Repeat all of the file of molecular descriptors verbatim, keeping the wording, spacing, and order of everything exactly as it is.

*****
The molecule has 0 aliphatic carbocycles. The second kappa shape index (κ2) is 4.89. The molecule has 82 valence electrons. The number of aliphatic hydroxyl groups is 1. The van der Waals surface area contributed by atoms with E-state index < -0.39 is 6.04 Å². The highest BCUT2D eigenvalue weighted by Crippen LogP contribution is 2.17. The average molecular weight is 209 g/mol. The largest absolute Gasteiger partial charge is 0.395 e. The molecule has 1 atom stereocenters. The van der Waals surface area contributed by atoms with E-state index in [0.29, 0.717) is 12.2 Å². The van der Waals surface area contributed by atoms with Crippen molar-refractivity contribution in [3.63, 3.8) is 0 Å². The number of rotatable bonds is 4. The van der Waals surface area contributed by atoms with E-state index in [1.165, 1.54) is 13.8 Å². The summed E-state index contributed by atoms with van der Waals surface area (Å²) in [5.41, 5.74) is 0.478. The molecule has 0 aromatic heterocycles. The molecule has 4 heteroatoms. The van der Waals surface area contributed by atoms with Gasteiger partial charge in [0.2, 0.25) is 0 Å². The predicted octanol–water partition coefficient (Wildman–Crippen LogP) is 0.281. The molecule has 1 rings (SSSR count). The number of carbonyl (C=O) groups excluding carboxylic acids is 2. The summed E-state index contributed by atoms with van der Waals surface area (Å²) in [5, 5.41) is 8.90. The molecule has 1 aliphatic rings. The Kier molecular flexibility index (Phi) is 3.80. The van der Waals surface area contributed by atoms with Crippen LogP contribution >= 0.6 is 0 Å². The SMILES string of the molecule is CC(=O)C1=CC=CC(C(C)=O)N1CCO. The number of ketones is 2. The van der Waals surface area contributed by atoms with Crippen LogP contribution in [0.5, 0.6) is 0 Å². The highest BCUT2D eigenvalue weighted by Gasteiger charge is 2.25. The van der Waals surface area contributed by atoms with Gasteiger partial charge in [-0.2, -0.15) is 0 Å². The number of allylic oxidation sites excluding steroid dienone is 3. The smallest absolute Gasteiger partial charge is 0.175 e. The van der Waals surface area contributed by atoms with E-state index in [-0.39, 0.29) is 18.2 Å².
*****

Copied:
The molecule has 0 aliphatic carbocycles. The second kappa shape index (κ2) is 4.89. The molecule has 82 valence electrons. The number of aliphatic hydroxyl groups is 1. The van der Waals surface area contributed by atoms with E-state index < -0.39 is 6.04 Å². The highest BCUT2D eigenvalue weighted by Crippen LogP contribution is 2.17. The average molecular weight is 209 g/mol. The largest absolute Gasteiger partial charge is 0.395 e. The molecule has 1 atom stereocenters. The van der Waals surface area contributed by atoms with E-state index in [0.29, 0.717) is 12.2 Å². The van der Waals surface area contributed by atoms with Crippen molar-refractivity contribution in [3.63, 3.8) is 0 Å². The number of rotatable bonds is 4. The van der Waals surface area contributed by atoms with E-state index in [1.165, 1.54) is 13.8 Å². The summed E-state index contributed by atoms with van der Waals surface area (Å²) in [5.41, 5.74) is 0.478. The molecule has 0 aromatic heterocycles. The molecule has 4 heteroatoms. The van der Waals surface area contributed by atoms with Gasteiger partial charge in [0.2, 0.25) is 0 Å². The predicted octanol–water partition coefficient (Wildman–Crippen LogP) is 0.281. The molecule has 1 rings (SSSR count). The number of carbonyl (C=O) groups excluding carboxylic acids is 2. The summed E-state index contributed by atoms with van der Waals surface area (Å²) in [5, 5.41) is 8.90. The molecule has 1 aliphatic rings. The Kier molecular flexibility index (Phi) is 3.80. The van der Waals surface area contributed by atoms with Crippen LogP contribution >= 0.6 is 0 Å². The SMILES string of the molecule is CC(=O)C1=CC=CC(C(C)=O)N1CCO. The number of ketones is 2. The van der Waals surface area contributed by atoms with Crippen LogP contribution in [0.5, 0.6) is 0 Å². The highest BCUT2D eigenvalue weighted by Gasteiger charge is 2.25. The van der Waals surface area contributed by atoms with Gasteiger partial charge in [-0.2, -0.15) is 0 Å². The number of allylic oxidation sites excluding steroid dienone is 3. The smallest absolute Gasteiger partial charge is 0.175 e. The van der Waals surface area contributed by atoms with E-state index in [-0.39, 0.29) is 18.2 Å².